More on Compiling C# FiIes C# Help

You have seen how to compile console applications using csc . exe, but what about other types of applications? What if you want to reference a class library? The full set of compilation options for the C#. compiler is of course detailed in the MSDN documentation, but we list here the most important options.

To answer the first question, you can specify what type of file you want to create using the I target switch, often abbreviated to It. This can be one of those shown in the following table.

If you want a non-executable file (such as a DLL) to be loadable by the .NET runtime, you must compile it as a library. If you compile a C# file as a module, no assembly will be created. Although modules
cannot be loaded by the runtime, they can be compiled into another manifest using the I add module switch.

Another option we need to mention islout. This allows you to specify the name of the output file produced by the compiler. If the ~out option isn’t specified, the compiler will base the name of the output file on the name of the input C# file, adding an extension according to the target type (for example, exe for a Windows or console application or dll for a class library). Note that the lout and /t, or /target, options must precede the name of the file you want to compile.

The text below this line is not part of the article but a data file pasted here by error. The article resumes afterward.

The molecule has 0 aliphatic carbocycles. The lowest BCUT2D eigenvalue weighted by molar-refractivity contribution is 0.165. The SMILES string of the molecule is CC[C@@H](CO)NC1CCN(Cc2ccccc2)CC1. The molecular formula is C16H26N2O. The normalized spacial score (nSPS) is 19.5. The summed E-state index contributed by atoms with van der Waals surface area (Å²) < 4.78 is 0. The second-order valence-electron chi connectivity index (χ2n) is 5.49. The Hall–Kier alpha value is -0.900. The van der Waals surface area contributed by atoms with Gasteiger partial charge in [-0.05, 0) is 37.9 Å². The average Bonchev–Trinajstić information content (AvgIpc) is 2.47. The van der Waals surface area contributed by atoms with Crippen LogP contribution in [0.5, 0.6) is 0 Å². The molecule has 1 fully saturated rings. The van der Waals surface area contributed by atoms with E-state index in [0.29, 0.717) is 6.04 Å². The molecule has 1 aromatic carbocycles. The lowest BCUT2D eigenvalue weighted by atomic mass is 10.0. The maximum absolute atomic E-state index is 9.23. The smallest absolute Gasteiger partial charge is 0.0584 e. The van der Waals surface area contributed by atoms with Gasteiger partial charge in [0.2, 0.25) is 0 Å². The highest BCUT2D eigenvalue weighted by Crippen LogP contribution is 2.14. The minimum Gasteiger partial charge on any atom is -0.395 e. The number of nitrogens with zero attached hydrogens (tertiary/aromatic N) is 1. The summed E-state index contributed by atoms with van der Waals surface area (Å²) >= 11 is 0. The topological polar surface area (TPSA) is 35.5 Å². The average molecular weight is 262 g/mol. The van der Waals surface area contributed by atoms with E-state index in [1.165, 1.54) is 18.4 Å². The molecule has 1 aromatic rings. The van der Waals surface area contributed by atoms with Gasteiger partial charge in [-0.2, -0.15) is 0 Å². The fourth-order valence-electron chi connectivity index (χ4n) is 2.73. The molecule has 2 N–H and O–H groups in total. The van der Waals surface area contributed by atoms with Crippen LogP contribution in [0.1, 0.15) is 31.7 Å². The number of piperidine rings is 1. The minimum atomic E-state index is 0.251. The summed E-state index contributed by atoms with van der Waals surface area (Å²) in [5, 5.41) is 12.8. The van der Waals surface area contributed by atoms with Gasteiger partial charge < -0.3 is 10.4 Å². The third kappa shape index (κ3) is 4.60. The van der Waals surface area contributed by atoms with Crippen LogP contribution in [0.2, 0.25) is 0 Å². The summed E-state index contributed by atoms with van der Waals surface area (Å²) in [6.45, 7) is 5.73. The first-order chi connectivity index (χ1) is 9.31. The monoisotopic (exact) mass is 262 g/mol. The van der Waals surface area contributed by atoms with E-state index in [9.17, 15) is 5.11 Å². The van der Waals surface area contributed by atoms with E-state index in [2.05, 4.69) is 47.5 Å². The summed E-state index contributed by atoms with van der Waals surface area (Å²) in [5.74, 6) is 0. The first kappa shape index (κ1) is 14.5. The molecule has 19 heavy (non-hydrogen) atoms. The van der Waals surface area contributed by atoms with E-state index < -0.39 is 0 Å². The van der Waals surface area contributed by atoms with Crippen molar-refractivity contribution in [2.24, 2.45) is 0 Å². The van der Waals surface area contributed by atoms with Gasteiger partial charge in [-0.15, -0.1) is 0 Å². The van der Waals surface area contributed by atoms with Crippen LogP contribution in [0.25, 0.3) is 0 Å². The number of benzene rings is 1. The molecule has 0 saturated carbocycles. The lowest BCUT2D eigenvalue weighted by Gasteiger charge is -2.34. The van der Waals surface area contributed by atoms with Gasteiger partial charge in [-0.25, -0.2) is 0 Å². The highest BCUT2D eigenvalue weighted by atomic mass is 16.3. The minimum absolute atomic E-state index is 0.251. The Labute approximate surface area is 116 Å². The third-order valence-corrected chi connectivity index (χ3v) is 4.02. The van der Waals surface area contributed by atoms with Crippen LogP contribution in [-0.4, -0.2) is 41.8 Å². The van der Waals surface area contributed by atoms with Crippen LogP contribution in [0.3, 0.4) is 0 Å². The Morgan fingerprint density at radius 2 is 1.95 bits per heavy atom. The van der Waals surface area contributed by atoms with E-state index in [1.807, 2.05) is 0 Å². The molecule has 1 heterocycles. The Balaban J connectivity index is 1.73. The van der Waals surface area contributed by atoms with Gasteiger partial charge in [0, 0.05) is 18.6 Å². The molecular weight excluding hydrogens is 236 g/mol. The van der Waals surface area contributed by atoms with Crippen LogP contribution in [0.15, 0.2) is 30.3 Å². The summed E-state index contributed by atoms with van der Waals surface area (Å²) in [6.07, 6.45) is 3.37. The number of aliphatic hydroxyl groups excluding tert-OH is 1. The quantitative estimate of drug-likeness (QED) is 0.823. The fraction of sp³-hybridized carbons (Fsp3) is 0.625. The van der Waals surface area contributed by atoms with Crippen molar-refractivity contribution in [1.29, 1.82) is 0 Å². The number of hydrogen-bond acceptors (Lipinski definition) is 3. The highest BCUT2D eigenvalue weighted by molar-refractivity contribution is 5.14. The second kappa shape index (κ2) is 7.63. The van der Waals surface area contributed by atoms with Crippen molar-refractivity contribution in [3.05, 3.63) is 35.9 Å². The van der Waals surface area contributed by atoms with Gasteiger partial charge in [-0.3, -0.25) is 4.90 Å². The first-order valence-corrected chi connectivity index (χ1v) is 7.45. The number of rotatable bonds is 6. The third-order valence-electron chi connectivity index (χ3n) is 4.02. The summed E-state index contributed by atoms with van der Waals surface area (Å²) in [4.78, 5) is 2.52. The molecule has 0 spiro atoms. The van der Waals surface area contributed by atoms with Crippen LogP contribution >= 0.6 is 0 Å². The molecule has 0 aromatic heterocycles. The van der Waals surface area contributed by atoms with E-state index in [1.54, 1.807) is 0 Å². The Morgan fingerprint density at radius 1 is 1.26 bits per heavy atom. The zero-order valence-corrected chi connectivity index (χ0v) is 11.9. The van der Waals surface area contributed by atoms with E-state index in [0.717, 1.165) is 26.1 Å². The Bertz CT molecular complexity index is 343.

If you want to reference types in assemblies that aren’t referenced by default, you can.use the Preference or Ir switch, together with the path and file name of the assembly. The following example demonstrates how you can compile a class library and then reference that library in another assembly. It consists of two files:

  1.  The class library
  2.  A console application, which will call a class in the library.

The first file is called MathLibrary. cs and contains the code for your DLL. To keep things simple, it contains just one (public) class, MathLib, with a single method that adds two ints:

You can compile this C# file into a .NET DLL using the following command:

csc /t:library MathLibrary.cs

The console application, MathClient. cs, will simply instantiate this object and call its Add() method, displaying the result in the console window:

You.can compile this code using the Ir switch to point at or reference the newly compiled DLL:

csc MathClient.cs /r.MathLibrary.dll

You can then run it as normal just by entering Math Client at the command prompt. This displays the number 15 – the result of your addition.

Posted on October 27, 2015 in C# Basics

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